I still remember the very first night on the job at Hewlett-Packard’s main building “on the hill” in Palo Alto, California. Fewer than half of the fluorescent light fixtures were switched on. The slanted rows of skylights that dominated the ceiling were dark. The only sounds were the voices of the half-dozen or so fellow employees chatting and laughing as we all awaited the arrival of the shift supervisor.
The fresh experience of working overnights was something I anticipated with a mixture of curiosity and delight. I looked forward to merging into the nighttime culture of what was not yet known as “Silicon Valley”. This is my most vivid memory of the summer of 1974.
My great-uncle Ivan was the coffee man at a different H.P. plant in Palo Alto–Building 17. He recommended that I apply for work at his company because he had heard they were hiring. Ivan said I would most likely get a job if I checked the application form box next to “graveyard shift”. Better yet, the company paid time and a half to graveyard shift workers. I followed Ivan’s advice and less than a week later, H.P. hired me on as a member of the maintenance staff.
Aside from generous pay and benefits, the corporate culture was very positive and progressive. We employees were eager to come to work because we were treated with the respect given to long-term workers. This was the environment that enabled a life-long love of night shift working.
Part of the beauty of working at H.P. is that they did not subject their employees to rotating shifts–perhaps one of the worst ideas ever to come from other corporations’ managers. The only way to change one’s shift at H.P. was to specifically request it from a higher-up manager.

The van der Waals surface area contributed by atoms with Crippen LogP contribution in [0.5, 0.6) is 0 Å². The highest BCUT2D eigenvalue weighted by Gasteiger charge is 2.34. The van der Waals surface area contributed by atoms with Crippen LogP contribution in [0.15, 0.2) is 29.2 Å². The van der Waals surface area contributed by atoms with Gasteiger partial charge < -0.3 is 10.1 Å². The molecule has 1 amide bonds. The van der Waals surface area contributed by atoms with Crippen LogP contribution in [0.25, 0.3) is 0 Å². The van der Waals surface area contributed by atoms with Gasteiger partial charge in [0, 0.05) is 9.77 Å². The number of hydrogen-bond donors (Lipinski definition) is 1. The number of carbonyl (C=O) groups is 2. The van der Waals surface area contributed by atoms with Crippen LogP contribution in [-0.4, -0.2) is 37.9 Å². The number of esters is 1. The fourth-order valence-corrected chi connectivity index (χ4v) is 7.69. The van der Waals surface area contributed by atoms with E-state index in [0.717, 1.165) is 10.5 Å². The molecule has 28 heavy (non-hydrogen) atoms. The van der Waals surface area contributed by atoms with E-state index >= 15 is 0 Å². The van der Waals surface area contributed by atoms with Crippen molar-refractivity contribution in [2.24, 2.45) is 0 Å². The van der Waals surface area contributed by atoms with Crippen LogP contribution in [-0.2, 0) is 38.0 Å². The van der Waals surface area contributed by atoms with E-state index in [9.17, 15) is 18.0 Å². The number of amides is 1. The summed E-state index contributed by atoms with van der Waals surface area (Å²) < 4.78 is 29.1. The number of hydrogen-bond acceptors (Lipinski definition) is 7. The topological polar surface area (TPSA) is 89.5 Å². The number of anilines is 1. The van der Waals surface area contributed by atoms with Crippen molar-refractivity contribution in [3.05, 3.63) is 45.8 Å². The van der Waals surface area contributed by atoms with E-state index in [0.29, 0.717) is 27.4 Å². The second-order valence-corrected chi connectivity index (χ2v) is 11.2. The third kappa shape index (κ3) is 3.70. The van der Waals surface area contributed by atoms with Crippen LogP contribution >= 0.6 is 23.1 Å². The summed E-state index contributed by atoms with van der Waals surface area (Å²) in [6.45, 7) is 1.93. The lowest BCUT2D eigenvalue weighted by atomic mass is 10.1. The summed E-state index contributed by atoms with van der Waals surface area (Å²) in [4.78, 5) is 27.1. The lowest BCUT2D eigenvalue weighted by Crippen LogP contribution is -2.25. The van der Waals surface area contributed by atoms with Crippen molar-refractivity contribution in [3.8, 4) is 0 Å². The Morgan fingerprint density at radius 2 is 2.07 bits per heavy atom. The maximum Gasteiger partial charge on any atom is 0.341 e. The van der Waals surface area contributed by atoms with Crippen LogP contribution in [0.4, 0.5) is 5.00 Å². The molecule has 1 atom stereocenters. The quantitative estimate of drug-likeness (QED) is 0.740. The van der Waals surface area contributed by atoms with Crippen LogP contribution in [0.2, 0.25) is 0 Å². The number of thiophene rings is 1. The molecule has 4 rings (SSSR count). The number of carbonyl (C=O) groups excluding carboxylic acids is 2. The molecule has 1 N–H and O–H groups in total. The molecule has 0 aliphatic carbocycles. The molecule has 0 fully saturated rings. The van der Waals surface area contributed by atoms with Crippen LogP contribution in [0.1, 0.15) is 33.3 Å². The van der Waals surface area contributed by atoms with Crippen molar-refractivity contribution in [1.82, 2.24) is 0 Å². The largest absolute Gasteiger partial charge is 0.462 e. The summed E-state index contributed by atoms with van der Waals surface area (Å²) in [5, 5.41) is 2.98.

Eventually, the time came to resign from the company I loved. The decision was difficult, but I really wanted to work in broadcast media. Every job after H.P. was either swing shift or graveyard because those are what I requested. My last radio job was over 30-years as the overnight announcer.
Those of us who prefer the graveyard shift seem to be born into a different breed of homo sapiens. If the company does not have rotating shifts, our circadian clocks eventually adjust to a dark triggered wake cycle and light triggered sleep cycle. Some of us empathize with Count Dracula. We see the dawn and feel the strong urge to go to bed.
The worst type of shift work is rotating shifts. Some of my friends work in heavy industry. They work half of the month during daytime, get an extra day weekend, then work the rest of the month on graveyard. Apparently this practice stems from a misguided sense of fairness to all. My friend Lynn, who works in the steel mill, says rotating shift work is only fair because it makes everybody suffer from sleep deprivation and health problems. These physical symptoms prove to be added dangers to already inherently dangerous heavy industry workplace conditions.
I can only imagine the similar problems medical personnel, police officers, and firefighters suffer when they work under the constraints of rotating shifts. These are the building blocks of severe sleep disorders and heart disease.
Perhaps the best aspect of working the graveyard shift is the opportunity to develop a deep love of the dark hours. There is much beauty and peacefulness when the sky is only illuminated by the stars and the Moon. This serenity is what motivates me to be an early-riser, now that I am retired. The pre-dawn hours feel like the most spiritual time of the clock. They can also be the most productive hours for “creative” folks.
I’ve probably paid a physical price for my love of overnights. Weight gain and stress have been the primary symptoms. On the other hand, the arcane joys of the graveyard shift were worthwhile. Now, I get the best of day and night by being an early-riser.